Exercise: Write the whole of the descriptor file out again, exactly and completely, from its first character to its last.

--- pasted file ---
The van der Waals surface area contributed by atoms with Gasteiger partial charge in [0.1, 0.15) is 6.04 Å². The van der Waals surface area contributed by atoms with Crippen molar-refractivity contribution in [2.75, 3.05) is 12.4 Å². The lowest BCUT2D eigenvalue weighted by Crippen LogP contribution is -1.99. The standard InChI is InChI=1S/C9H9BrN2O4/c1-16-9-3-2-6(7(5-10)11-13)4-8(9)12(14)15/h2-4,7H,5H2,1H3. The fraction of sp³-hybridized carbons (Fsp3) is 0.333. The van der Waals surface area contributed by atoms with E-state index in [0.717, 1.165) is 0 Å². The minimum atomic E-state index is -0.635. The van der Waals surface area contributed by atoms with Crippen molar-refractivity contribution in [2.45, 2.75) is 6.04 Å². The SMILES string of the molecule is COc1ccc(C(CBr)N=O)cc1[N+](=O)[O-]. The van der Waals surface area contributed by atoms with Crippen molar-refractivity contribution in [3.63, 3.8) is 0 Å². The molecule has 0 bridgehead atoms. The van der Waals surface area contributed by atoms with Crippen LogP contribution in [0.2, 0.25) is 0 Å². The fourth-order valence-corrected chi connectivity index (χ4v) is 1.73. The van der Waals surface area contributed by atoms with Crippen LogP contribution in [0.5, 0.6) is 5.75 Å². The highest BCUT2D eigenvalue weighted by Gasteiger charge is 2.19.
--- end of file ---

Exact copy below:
The van der Waals surface area contributed by atoms with Gasteiger partial charge in [0.1, 0.15) is 6.04 Å². The van der Waals surface area contributed by atoms with Crippen molar-refractivity contribution in [2.75, 3.05) is 12.4 Å². The lowest BCUT2D eigenvalue weighted by Crippen LogP contribution is -1.99. The standard InChI is InChI=1S/C9H9BrN2O4/c1-16-9-3-2-6(7(5-10)11-13)4-8(9)12(14)15/h2-4,7H,5H2,1H3. The fraction of sp³-hybridized carbons (Fsp3) is 0.333. The van der Waals surface area contributed by atoms with E-state index in [0.717, 1.165) is 0 Å². The minimum atomic E-state index is -0.635. The van der Waals surface area contributed by atoms with Crippen molar-refractivity contribution in [2.45, 2.75) is 6.04 Å². The SMILES string of the molecule is COc1ccc(C(CBr)N=O)cc1[N+](=O)[O-]. The van der Waals surface area contributed by atoms with Crippen molar-refractivity contribution in [3.63, 3.8) is 0 Å². The molecule has 0 bridgehead atoms. The van der Waals surface area contributed by atoms with Crippen LogP contribution in [0.2, 0.25) is 0 Å². The fourth-order valence-corrected chi connectivity index (χ4v) is 1.73. The van der Waals surface area contributed by atoms with Crippen LogP contribution in [0.5, 0.6) is 5.75 Å². The highest BCUT2D eigenvalue weighted by Gasteiger charge is 2.19.